Oh, yes, the pain does linger for a day or two, or more depending on the burn. It is first burning, then stabbing like little needles later on. The burnt spot loses all feeling too. And since I usually burn the tips of my fingers... it is an interesting experience. Putting it under cold water could do... little good but also no damage. The most important thing is to NEVER put warm water on it. Warm water further harms the cells at the burnt spot. As for treatment, your regular salve for burns or even a normal hand creme would do since, at least in my case, the burnt area is really small and the damage is not that severe. The general answer is - the salve should contain a lot of fat and be nourishing.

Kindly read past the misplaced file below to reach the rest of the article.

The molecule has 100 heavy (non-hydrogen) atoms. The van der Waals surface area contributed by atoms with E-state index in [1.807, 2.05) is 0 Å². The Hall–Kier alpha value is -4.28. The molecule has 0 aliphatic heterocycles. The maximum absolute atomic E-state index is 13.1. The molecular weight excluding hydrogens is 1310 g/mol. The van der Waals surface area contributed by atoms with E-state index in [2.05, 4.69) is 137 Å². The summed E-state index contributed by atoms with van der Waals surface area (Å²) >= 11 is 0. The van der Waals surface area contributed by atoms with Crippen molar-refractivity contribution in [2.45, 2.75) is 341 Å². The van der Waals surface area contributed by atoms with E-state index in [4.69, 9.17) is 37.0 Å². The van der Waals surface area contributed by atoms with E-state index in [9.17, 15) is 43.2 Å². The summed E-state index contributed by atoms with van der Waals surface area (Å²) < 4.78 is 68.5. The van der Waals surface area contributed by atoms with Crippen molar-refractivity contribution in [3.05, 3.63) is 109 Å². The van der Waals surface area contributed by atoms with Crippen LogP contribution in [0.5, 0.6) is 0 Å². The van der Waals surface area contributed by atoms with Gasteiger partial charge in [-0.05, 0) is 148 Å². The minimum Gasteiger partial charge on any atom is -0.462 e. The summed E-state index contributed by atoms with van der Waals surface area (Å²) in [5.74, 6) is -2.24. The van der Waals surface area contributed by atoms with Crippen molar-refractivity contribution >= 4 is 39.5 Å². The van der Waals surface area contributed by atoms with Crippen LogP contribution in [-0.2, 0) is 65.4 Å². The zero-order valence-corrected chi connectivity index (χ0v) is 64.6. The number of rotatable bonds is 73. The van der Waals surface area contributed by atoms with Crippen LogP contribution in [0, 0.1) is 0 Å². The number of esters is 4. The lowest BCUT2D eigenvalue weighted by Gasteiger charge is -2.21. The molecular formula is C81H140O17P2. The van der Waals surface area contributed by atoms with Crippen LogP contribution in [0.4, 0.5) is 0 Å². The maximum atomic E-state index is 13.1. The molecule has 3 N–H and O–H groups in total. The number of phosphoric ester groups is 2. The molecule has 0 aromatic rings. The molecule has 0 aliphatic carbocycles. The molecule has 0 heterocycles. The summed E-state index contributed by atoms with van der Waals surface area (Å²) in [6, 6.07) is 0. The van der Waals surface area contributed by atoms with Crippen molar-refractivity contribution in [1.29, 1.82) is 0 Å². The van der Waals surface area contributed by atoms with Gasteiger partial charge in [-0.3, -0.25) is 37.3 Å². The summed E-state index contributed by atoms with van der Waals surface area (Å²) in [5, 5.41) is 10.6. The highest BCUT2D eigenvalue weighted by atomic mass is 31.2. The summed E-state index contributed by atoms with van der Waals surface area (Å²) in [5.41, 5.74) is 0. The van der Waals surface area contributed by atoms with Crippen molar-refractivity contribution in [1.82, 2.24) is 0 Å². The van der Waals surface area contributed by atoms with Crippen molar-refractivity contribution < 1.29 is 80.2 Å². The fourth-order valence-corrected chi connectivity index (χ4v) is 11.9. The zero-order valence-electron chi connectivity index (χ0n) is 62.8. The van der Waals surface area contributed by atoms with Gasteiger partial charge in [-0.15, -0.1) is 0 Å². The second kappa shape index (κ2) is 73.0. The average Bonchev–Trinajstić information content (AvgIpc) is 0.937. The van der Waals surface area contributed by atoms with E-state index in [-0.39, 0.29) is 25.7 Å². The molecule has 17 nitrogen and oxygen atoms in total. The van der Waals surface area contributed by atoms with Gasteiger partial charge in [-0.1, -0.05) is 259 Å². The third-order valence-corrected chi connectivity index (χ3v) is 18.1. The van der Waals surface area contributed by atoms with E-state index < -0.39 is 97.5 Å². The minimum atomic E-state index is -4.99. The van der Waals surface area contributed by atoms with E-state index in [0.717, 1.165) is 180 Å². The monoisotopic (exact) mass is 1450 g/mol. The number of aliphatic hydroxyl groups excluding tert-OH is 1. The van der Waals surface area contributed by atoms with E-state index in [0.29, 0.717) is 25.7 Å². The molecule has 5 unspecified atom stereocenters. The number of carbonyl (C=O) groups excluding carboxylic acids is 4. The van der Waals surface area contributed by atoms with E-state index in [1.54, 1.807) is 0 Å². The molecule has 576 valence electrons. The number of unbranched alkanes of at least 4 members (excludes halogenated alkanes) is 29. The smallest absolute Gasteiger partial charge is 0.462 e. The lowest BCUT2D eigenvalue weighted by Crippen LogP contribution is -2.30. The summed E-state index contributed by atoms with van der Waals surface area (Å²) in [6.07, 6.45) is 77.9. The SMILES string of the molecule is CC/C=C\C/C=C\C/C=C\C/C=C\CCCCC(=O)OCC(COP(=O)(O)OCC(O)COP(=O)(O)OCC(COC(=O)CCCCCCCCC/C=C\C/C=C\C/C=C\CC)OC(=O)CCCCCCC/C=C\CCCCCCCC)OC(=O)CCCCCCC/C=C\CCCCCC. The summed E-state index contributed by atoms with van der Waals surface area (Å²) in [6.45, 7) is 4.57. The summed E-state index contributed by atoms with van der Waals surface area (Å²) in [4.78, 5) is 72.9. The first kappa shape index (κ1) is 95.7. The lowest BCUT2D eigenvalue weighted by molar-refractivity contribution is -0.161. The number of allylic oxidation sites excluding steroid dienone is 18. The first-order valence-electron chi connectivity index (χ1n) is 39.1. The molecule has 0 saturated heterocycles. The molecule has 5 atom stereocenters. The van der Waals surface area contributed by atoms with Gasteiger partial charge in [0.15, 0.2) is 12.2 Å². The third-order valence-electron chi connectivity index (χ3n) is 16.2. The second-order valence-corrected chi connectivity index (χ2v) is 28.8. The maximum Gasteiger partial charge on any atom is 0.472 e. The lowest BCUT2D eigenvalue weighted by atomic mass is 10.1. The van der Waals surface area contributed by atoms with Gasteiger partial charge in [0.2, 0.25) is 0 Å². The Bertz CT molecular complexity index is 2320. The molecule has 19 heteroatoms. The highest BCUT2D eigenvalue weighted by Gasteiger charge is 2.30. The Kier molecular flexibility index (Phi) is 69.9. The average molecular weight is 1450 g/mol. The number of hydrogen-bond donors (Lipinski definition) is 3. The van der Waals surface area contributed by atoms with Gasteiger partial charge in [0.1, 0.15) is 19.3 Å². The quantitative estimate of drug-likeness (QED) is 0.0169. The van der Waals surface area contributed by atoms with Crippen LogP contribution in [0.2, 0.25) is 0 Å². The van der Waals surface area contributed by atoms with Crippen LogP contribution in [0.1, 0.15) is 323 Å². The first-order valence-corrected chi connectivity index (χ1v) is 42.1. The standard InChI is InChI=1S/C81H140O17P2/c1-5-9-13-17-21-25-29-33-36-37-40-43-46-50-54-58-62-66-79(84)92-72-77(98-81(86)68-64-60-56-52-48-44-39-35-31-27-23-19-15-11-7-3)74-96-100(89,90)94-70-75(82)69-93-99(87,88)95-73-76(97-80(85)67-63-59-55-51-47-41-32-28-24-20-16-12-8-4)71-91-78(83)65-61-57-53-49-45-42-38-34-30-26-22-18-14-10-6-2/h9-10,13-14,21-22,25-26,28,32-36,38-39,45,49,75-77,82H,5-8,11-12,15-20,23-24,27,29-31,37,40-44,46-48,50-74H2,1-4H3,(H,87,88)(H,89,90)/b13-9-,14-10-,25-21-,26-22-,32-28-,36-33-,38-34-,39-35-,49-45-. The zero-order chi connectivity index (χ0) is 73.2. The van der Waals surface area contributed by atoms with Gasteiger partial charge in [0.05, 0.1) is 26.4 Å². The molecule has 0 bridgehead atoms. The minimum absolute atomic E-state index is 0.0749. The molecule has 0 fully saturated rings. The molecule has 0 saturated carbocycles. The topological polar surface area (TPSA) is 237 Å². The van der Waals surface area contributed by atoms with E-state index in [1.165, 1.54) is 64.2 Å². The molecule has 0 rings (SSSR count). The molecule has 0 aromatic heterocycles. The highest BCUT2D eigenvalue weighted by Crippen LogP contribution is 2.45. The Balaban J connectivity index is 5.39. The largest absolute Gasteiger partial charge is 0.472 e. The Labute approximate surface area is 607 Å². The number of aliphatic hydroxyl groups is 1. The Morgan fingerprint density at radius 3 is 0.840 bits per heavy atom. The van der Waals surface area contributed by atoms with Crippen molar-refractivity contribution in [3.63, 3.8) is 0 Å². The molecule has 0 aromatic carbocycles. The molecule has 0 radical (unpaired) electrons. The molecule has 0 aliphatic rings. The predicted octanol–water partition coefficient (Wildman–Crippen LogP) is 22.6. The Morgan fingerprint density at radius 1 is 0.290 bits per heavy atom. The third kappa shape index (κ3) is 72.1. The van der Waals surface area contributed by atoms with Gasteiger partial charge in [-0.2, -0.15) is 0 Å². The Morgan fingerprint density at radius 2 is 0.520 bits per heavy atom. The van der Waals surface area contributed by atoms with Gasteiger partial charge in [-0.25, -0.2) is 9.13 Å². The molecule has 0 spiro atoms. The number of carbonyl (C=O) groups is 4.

Now, it is another thing if we discuss burns from liquid nitrogen ( 196 °C [− 320 °F]). How do I know? Well, I got burned with liquid nitrogen for medical purposes and also know someone who managed to douse their entire hand in the stuff. Liquid nitrogen is nasty. You have heard of frostbite necrosis? Same thing here but much faster. The medical application is not so problematic - it hurts like hell until your skin and nerves die (meaning a few seconds) and then you feel nothing... until the healing starts and then it hurts and itches and it lasts for over a week. If you douse your hand in the stuff, you are in for big trouble and need special medical attention asap. In the worst-case scenario you can lose fingers, your hand, or, if the limb survives, lose some degree of mobility. 

Re: What is the strangest thing you have had to research for your writing?

#120